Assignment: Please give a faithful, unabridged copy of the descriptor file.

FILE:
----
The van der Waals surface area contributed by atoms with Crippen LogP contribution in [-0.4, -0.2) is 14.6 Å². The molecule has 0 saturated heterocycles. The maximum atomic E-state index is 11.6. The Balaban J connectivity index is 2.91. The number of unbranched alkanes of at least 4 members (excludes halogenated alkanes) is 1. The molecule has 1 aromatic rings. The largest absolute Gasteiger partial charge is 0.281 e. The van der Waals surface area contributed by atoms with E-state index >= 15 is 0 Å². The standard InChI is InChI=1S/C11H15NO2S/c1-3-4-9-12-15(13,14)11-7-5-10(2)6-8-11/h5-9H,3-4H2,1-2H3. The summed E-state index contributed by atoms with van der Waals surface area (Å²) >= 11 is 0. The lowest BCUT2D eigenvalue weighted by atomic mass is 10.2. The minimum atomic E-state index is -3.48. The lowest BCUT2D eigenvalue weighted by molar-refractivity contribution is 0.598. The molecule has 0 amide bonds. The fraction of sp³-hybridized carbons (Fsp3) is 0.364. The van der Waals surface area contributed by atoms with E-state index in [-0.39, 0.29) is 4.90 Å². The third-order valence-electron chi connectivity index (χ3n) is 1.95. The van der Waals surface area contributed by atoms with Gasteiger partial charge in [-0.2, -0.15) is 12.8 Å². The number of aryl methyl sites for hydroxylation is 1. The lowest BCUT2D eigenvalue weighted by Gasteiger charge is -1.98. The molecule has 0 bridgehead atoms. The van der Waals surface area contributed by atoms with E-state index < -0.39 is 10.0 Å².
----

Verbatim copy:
The van der Waals surface area contributed by atoms with Crippen LogP contribution in [-0.4, -0.2) is 14.6 Å². The molecule has 0 saturated heterocycles. The maximum atomic E-state index is 11.6. The Balaban J connectivity index is 2.91. The number of unbranched alkanes of at least 4 members (excludes halogenated alkanes) is 1. The molecule has 1 aromatic rings. The largest absolute Gasteiger partial charge is 0.281 e. The van der Waals surface area contributed by atoms with E-state index >= 15 is 0 Å². The standard InChI is InChI=1S/C11H15NO2S/c1-3-4-9-12-15(13,14)11-7-5-10(2)6-8-11/h5-9H,3-4H2,1-2H3. The summed E-state index contributed by atoms with van der Waals surface area (Å²) >= 11 is 0. The lowest BCUT2D eigenvalue weighted by atomic mass is 10.2. The minimum atomic E-state index is -3.48. The lowest BCUT2D eigenvalue weighted by molar-refractivity contribution is 0.598. The molecule has 0 amide bonds. The fraction of sp³-hybridized carbons (Fsp3) is 0.364. The van der Waals surface area contributed by atoms with E-state index in [-0.39, 0.29) is 4.90 Å². The third-order valence-electron chi connectivity index (χ3n) is 1.95. The van der Waals surface area contributed by atoms with Gasteiger partial charge in [-0.2, -0.15) is 12.8 Å². The number of aryl methyl sites for hydroxylation is 1. The lowest BCUT2D eigenvalue weighted by Gasteiger charge is -1.98. The molecule has 0 bridgehead atoms. The van der Waals surface area contributed by atoms with E-state index < -0.39 is 10.0 Å².